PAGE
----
Avoid typical mistakes people make when visiting New Orleans and you’ll be sure to have an awesome holiday in the Big Easy. This vibrant city offers one of the most laidback experiences in the US, thanks to its incredible music scene, after-dark fun, and multicultural community.

    While it’s easy to fall in love with New Orleans’ sights, sounds, and food, it’s always a good idea to learn about the city’s not-so-fun aspects. From safety precautions and tourist traps to local superstitions and food choices, we’ve compiled a list of tips to help you make the most of your 1st visit to New Orleans.

    1

    Only visiting New Orleans for Mardi Gras

    There’s plenty to see any time of the year

    Mardi Gras draws the biggest crowds to New Orleans every year, which means the city’s hotels get very expensive and often booked to full capacity. The streets are also packed during this festival, which makes sightseeing rather difficult.

    New Orleans offers many amazing things to see and do throughout the year. You can explore historical landmarks such as St. Louis Cathedral and the St. Louis Cemeteries, enjoy authentic Cajun and Creole cuisine, and catch live jazz on Bourbon Street. If you want to experience the city’s vibrant music and culture scene, plan your visit around the French Quarter Festival or New Orleans Jazz & Heritage Festival.

    2

    Picking up beads from the floor

    Catch them in the air instead!

    If you’re in New Orleans for Mardi Gras, chances are you’ll have beads (among other trinkets) thrown at you during street parades. It’s tempting to pick them up from the ground – you want a keepsake of your first Mardi Gras experience, after all. But this is actually frowned upon among locals.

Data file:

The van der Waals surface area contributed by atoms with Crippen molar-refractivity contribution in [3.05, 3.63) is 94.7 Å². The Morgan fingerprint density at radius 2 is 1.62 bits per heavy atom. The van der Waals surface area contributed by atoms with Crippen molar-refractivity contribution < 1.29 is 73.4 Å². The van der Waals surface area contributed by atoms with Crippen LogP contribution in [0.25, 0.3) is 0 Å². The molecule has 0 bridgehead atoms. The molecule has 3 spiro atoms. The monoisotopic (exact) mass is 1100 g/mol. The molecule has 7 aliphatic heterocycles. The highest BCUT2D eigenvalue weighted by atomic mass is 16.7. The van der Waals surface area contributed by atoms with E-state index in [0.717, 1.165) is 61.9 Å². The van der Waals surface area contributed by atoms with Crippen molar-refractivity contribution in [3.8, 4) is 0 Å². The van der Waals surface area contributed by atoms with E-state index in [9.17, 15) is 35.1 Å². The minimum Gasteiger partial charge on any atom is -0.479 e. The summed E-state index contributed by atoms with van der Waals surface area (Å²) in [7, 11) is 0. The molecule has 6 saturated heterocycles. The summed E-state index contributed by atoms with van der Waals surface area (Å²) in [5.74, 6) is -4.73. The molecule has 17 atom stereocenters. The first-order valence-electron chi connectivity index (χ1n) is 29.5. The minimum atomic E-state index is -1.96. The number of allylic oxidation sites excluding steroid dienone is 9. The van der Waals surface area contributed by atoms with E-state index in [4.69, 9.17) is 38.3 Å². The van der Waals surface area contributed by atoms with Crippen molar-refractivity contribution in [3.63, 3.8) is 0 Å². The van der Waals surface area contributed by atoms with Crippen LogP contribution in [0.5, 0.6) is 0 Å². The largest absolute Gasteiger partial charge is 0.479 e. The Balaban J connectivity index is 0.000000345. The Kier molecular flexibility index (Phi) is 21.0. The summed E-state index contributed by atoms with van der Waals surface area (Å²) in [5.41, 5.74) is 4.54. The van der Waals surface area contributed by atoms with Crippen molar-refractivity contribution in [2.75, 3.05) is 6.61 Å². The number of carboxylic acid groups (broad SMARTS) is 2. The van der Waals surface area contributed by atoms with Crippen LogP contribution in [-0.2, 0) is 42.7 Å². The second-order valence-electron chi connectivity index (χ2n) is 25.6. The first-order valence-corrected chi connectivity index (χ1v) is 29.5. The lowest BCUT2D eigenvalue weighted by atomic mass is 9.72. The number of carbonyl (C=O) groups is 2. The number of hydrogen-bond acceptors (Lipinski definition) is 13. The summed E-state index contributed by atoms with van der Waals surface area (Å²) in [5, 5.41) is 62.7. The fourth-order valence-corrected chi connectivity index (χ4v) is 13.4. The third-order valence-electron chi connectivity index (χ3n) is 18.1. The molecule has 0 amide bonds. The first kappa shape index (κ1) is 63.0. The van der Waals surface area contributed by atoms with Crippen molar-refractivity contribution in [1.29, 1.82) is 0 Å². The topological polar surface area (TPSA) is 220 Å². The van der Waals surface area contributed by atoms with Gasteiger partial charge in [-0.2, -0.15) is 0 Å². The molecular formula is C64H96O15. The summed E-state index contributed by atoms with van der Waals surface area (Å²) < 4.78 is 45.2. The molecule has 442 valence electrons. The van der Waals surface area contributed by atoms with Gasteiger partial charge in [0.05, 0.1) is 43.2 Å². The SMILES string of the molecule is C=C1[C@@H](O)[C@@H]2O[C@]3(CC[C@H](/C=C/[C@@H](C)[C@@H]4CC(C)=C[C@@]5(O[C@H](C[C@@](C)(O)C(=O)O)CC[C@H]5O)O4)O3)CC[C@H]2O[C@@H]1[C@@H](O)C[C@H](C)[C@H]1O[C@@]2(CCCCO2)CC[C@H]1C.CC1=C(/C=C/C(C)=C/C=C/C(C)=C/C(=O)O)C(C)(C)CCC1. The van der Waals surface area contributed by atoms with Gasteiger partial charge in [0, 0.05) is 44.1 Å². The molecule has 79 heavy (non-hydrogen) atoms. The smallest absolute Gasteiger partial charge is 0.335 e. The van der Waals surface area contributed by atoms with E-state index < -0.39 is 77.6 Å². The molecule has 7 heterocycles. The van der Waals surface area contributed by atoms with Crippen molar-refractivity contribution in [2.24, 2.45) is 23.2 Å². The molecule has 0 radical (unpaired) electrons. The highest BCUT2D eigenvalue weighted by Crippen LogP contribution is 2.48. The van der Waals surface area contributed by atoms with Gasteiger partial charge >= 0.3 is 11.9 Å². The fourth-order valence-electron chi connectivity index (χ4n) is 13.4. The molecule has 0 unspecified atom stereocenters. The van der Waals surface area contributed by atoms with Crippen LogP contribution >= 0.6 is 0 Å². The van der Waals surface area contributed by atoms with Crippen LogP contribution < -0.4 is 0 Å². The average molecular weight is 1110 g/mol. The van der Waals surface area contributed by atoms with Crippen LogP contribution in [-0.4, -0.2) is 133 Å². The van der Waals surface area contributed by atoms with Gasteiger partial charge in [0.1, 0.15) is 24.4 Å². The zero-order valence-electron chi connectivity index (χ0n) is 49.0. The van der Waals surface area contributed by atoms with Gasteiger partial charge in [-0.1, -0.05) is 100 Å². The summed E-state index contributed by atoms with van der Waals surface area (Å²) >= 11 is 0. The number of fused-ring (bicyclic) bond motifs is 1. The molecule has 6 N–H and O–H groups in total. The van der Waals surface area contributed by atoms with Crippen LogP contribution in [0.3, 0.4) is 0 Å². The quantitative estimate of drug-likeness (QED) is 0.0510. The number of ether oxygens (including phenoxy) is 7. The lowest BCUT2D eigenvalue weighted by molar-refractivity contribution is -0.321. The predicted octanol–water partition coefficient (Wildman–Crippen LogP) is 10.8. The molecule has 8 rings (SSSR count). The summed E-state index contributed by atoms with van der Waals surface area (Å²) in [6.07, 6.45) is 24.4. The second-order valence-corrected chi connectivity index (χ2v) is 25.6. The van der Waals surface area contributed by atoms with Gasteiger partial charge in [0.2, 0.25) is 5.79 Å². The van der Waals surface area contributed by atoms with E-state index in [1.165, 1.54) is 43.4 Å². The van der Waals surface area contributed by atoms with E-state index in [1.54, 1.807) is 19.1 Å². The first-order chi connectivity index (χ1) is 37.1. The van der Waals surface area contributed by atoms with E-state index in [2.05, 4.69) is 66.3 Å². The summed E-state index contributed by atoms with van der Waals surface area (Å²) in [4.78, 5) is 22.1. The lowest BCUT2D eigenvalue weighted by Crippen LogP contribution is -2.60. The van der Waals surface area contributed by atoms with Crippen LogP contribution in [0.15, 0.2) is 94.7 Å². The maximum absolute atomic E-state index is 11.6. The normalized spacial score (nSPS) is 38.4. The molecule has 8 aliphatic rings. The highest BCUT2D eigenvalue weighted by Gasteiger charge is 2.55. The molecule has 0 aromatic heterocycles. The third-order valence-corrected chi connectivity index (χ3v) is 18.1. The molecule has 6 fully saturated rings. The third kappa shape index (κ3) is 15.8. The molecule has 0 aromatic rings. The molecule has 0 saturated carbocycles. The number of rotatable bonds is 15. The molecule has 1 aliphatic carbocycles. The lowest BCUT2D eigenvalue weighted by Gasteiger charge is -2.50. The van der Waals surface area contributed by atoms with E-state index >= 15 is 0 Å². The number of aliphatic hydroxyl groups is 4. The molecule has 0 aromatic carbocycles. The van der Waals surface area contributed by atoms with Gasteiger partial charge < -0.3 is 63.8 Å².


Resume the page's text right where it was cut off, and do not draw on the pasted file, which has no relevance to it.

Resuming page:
Picking up beads from the floor is considered bad luck in New Orleans. The streets also get rather unsanitary during Carnival season. So, practise your reflexes by catching the beads while they’re still in the air.

    3

    Staying in the French Quarter

    The city has many picturesque neighbourhoods worth exploring

    The French Quarter is almost certainly the most popular neighbourhood in New Orleans, but there are several areas that all have something different and exciting to offer. The city is relatively easy to explore, thanks to its pedestrian-friendly streets and convenient streetcars.

    The Garden District is a walkable neighbourhood with historic mansions, striking cemeteries and ancient trees lining the streets, while Marigny is where you’ll see more of the Cajun and jazz-centric culture New Orleans is known for. You can even find a vibrant community in Irish Channel, which was home to Irish immigrants in the 19th century. It’s packed with antique stores, craft breweries, and colourful cottages.

    4

    Walking alone at night

    Vigilance is always key, anywhere in the world

    Staying out late is almost inevitable in New Orleans, especially if you’re enjoying the city’s nightlife scene. Bourbon Street is best explored after sunset, as its many bars, nightclubs, and live music joints stay open until the early morning.

    However, walking alone at night often invites opportunistic criminals looking for unsuspecting victims. Make sure you have a companion if you’re planning a late night out in New Orleans, especially in touristy areas like the French Quarter. For added safety, avoid pickpockets by keeping your wallet in your front pocket.

    5

    Drinking from a glass bottle in public

    Only plastic cups are allowed

    Drinking in public is common in New Orleans, especially in nightlife areas like Bourbon Street and Frenchmen Street. However, it’s illegal to carry glass bottles outside bars and clubs – the police are always patrolling to prevent rowdy behaviour on the streets, so don’t think you won’t get caught.